U.S. Census

The American Story of Molfettese Immigration




When doing genealogical research, Census records can offer a substantial amount of information including where an ancestor lived, whom he/she lived with, what their occupation was, when they arrived to US. If you are researching an immigrant ancestor, the census can also provide where a person was born and where his/her parents were born. Unfortunately, only the nation of origin is listed and not a specific region or town. Therefore, when researching the early Molfettese immigration to the US, the investigator must extrapolate information from what they already know. For instance, a Molfettese community formed in large numbers in Hoboken at the beginning of 20 th century. Specifically, (but not limited to) the confines of First & Fourth Streets, between Willow & Bloomfield Street. Another usable variable is the fact that several surnames are highly definitive to the city of Molfetta. By looking for those surnames within specific region, we can locate Molfettese enclaves in the primary source record.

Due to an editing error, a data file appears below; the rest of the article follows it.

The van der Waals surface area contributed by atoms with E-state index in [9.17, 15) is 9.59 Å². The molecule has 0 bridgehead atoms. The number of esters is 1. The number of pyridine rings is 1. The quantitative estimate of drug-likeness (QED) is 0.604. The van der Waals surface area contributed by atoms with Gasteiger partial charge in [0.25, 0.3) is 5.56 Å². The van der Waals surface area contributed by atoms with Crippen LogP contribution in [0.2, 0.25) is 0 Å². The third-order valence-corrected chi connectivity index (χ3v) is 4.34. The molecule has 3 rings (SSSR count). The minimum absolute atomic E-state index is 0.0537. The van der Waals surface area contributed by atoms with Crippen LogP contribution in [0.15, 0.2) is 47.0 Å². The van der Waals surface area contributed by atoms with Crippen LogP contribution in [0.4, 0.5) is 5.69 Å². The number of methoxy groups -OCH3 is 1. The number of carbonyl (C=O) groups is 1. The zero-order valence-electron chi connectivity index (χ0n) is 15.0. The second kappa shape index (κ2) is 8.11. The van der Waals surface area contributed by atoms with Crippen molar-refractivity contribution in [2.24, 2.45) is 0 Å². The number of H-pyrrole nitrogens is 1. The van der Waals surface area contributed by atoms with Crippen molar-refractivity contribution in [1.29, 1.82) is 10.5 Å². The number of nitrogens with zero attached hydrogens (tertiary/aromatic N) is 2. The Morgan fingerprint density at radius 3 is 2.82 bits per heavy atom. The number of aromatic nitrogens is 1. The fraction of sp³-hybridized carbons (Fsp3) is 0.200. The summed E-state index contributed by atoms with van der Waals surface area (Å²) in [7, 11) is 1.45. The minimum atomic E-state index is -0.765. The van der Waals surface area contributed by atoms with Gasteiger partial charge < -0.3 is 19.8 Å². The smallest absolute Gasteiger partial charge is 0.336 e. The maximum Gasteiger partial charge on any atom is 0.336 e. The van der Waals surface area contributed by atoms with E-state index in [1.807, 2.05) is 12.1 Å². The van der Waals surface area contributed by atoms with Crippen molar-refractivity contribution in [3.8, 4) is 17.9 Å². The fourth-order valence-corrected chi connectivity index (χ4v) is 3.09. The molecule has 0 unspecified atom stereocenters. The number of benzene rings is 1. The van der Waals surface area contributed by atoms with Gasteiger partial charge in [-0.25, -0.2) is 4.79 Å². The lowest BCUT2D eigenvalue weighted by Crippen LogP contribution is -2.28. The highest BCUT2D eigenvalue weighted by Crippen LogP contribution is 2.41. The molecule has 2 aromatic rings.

Click on the images to view the original census data

1900 - An early census records showing a group of possible Molfettesi boarders and a small family living on Willow Ave. The names listed include: de Dato, La Forgia, Papagalo (Pappagallo), De bar (de Bari).


1910 - This census record reveals two groups of Molfettesi boarders living on Grand Street. Not surprisingly, these men were listed as working as either contract laborers or longshoremen. The possible Molfettese surnames listed include: Balsamo, Tatulli, De Palma, Facchino, Binetti, Ciccollela, Buzero (Buzzerio), Sciangalepore (Sciancalepore), and de Robertis.


1910 - Another census record with several Molfettesi men living as boarders, this time living on Adams Street. The possible Molfettese surnames include: Pansini, Petruzzelli (Petruzzella?), Dabarri, (de Bari), Balaco (Balacco), Dalto, (D'Alto), Centrone, Dedate (de Dato), Giganto (Gigante), and Regno (Ragno).




1920 - A census record from Clinton Street revealing a ethnically mixed population of residents. Including a group of Molfettese immigrant boarders. Possible Molfettese surnames include: Albanese, Sciancaporea (Sciancalepore), and Delvesco, (Del Vescovo).




1930 - A census record from Grand Street with several Molfettese surnames. By this time, the Molfettese community in Hoboken includes both boarders and entire families. The possible Molfettese surnames include: Destano (de Stena), Magarella (Magarelli), Recanati (Racanati), De Barri (de Bari), Balasso (Balacco), Valenti (Valente), Scardino (Scardigno), Ragno, Mazzola, Favuzzi, Mastrofillippo (Mastrofilippo), Cardonne, (Caradonna), Mezzina, and Angione.